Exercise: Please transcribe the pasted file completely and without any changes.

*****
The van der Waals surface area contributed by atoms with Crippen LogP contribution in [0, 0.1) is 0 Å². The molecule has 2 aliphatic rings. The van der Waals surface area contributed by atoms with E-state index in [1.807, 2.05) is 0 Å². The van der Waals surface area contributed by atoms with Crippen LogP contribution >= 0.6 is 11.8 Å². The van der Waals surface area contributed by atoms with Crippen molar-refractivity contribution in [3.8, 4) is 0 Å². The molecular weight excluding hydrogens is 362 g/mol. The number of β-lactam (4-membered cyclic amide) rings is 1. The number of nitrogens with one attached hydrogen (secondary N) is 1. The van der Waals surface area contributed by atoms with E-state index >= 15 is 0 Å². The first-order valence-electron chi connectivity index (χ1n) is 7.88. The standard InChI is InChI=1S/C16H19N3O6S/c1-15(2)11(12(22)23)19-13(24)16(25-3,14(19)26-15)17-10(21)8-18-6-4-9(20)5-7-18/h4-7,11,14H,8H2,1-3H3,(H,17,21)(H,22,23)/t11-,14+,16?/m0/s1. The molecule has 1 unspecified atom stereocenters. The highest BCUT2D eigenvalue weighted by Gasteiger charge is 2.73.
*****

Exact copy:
The van der Waals surface area contributed by atoms with Crippen LogP contribution in [0, 0.1) is 0 Å². The molecule has 2 aliphatic rings. The van der Waals surface area contributed by atoms with E-state index in [1.807, 2.05) is 0 Å². The van der Waals surface area contributed by atoms with Crippen LogP contribution >= 0.6 is 11.8 Å². The van der Waals surface area contributed by atoms with Crippen molar-refractivity contribution in [3.8, 4) is 0 Å². The molecular weight excluding hydrogens is 362 g/mol. The number of β-lactam (4-membered cyclic amide) rings is 1. The number of nitrogens with one attached hydrogen (secondary N) is 1. The van der Waals surface area contributed by atoms with E-state index >= 15 is 0 Å². The first-order valence-electron chi connectivity index (χ1n) is 7.88. The standard InChI is InChI=1S/C16H19N3O6S/c1-15(2)11(12(22)23)19-13(24)16(25-3,14(19)26-15)17-10(21)8-18-6-4-9(20)5-7-18/h4-7,11,14H,8H2,1-3H3,(H,17,21)(H,22,23)/t11-,14+,16?/m0/s1. The molecule has 1 unspecified atom stereocenters. The highest BCUT2D eigenvalue weighted by Gasteiger charge is 2.73.